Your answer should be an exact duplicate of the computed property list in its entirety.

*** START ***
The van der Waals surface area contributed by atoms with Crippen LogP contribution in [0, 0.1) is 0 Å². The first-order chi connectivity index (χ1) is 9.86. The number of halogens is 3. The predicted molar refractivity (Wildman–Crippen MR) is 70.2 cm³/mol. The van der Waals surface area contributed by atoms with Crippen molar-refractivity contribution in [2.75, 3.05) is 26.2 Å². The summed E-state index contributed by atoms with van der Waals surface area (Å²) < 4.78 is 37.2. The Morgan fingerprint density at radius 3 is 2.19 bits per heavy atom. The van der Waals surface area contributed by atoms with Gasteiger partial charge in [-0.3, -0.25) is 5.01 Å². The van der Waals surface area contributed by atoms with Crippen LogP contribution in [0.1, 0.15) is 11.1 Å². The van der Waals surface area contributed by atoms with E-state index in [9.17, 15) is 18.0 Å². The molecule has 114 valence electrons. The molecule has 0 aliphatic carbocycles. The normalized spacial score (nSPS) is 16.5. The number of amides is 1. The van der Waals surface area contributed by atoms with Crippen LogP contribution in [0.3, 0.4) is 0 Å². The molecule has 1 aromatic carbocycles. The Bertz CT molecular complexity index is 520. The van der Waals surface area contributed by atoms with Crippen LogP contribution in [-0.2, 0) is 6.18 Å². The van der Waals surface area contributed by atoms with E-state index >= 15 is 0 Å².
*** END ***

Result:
The van der Waals surface area contributed by atoms with Crippen LogP contribution in [0, 0.1) is 0 Å². The first-order chi connectivity index (χ1) is 9.86. The number of halogens is 3. The predicted molar refractivity (Wildman–Crippen MR) is 70.2 cm³/mol. The van der Waals surface area contributed by atoms with Crippen molar-refractivity contribution in [2.75, 3.05) is 26.2 Å². The summed E-state index contributed by atoms with van der Waals surface area (Å²) < 4.78 is 37.2. The Morgan fingerprint density at radius 3 is 2.19 bits per heavy atom. The van der Waals surface area contributed by atoms with Gasteiger partial charge in [-0.3, -0.25) is 5.01 Å². The van der Waals surface area contributed by atoms with Crippen LogP contribution in [0.1, 0.15) is 11.1 Å². The van der Waals surface area contributed by atoms with E-state index in [9.17, 15) is 18.0 Å². The molecule has 114 valence electrons. The molecule has 0 aliphatic carbocycles. The normalized spacial score (nSPS) is 16.5. The number of amides is 1. The van der Waals surface area contributed by atoms with Crippen LogP contribution in [0.3, 0.4) is 0 Å². The molecule has 1 aromatic carbocycles. The Bertz CT molecular complexity index is 520. The van der Waals surface area contributed by atoms with Crippen LogP contribution in [-0.2, 0) is 6.18 Å². The van der Waals surface area contributed by atoms with E-state index >= 15 is 0 Å².